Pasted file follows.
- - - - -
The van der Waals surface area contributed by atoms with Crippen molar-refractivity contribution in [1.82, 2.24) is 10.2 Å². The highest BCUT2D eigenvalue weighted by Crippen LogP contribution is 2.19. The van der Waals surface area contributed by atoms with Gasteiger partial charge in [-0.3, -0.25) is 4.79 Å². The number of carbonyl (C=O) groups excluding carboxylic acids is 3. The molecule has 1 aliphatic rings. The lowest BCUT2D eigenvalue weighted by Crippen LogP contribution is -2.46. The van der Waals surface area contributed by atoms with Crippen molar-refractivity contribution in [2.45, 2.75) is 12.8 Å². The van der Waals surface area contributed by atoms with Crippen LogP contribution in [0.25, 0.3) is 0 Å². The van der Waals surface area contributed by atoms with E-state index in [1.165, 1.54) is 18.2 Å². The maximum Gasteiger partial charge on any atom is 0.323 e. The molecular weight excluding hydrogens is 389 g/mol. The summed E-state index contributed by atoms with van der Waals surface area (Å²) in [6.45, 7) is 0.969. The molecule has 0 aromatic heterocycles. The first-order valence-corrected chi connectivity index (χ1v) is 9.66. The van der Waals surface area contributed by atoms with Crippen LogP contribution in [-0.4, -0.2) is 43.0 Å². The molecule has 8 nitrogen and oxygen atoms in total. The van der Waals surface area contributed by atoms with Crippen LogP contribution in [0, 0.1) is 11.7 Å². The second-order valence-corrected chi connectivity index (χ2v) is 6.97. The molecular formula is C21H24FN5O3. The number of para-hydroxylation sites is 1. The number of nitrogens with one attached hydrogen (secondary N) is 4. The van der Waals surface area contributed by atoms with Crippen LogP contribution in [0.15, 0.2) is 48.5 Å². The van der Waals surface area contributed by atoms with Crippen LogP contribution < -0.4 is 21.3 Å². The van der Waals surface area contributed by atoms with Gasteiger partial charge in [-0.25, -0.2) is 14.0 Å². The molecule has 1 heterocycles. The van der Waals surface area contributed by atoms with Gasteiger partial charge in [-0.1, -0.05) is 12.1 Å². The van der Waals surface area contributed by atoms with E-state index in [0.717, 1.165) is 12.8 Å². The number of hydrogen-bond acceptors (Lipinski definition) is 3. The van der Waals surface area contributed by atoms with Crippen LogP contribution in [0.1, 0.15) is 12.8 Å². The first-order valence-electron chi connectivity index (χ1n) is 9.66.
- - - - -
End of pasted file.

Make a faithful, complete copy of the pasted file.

The van der Waals surface area contributed by atoms with Crippen molar-refractivity contribution in [1.82, 2.24) is 10.2 Å². The highest BCUT2D eigenvalue weighted by Crippen LogP contribution is 2.19. The van der Waals surface area contributed by atoms with Gasteiger partial charge in [-0.3, -0.25) is 4.79 Å². The number of carbonyl (C=O) groups excluding carboxylic acids is 3. The molecule has 1 aliphatic rings. The lowest BCUT2D eigenvalue weighted by Crippen LogP contribution is -2.46. The van der Waals surface area contributed by atoms with Crippen molar-refractivity contribution in [2.45, 2.75) is 12.8 Å². The van der Waals surface area contributed by atoms with Crippen LogP contribution in [0.25, 0.3) is 0 Å². The van der Waals surface area contributed by atoms with E-state index in [1.165, 1.54) is 18.2 Å². The maximum Gasteiger partial charge on any atom is 0.323 e. The molecular weight excluding hydrogens is 389 g/mol. The summed E-state index contributed by atoms with van der Waals surface area (Å²) in [6.45, 7) is 0.969. The molecule has 0 aromatic heterocycles. The first-order valence-corrected chi connectivity index (χ1v) is 9.66. The van der Waals surface area contributed by atoms with Crippen LogP contribution in [-0.4, -0.2) is 43.0 Å². The molecule has 8 nitrogen and oxygen atoms in total. The van der Waals surface area contributed by atoms with Crippen LogP contribution in [0, 0.1) is 11.7 Å². The second-order valence-corrected chi connectivity index (χ2v) is 6.97. The molecular formula is C21H24FN5O3. The number of para-hydroxylation sites is 1. The number of nitrogens with one attached hydrogen (secondary N) is 4. The van der Waals surface area contributed by atoms with Crippen LogP contribution in [0.15, 0.2) is 48.5 Å². The van der Waals surface area contributed by atoms with Crippen LogP contribution < -0.4 is 21.3 Å². The van der Waals surface area contributed by atoms with Gasteiger partial charge in [-0.25, -0.2) is 14.0 Å². The molecule has 1 heterocycles. The van der Waals surface area contributed by atoms with Gasteiger partial charge in [-0.1, -0.05) is 12.1 Å². The van der Waals surface area contributed by atoms with E-state index in [0.717, 1.165) is 12.8 Å². The number of hydrogen-bond acceptors (Lipinski definition) is 3. The van der Waals surface area contributed by atoms with Crippen LogP contribution in [0.1, 0.15) is 12.8 Å². The first-order valence-electron chi connectivity index (χ1n) is 9.66.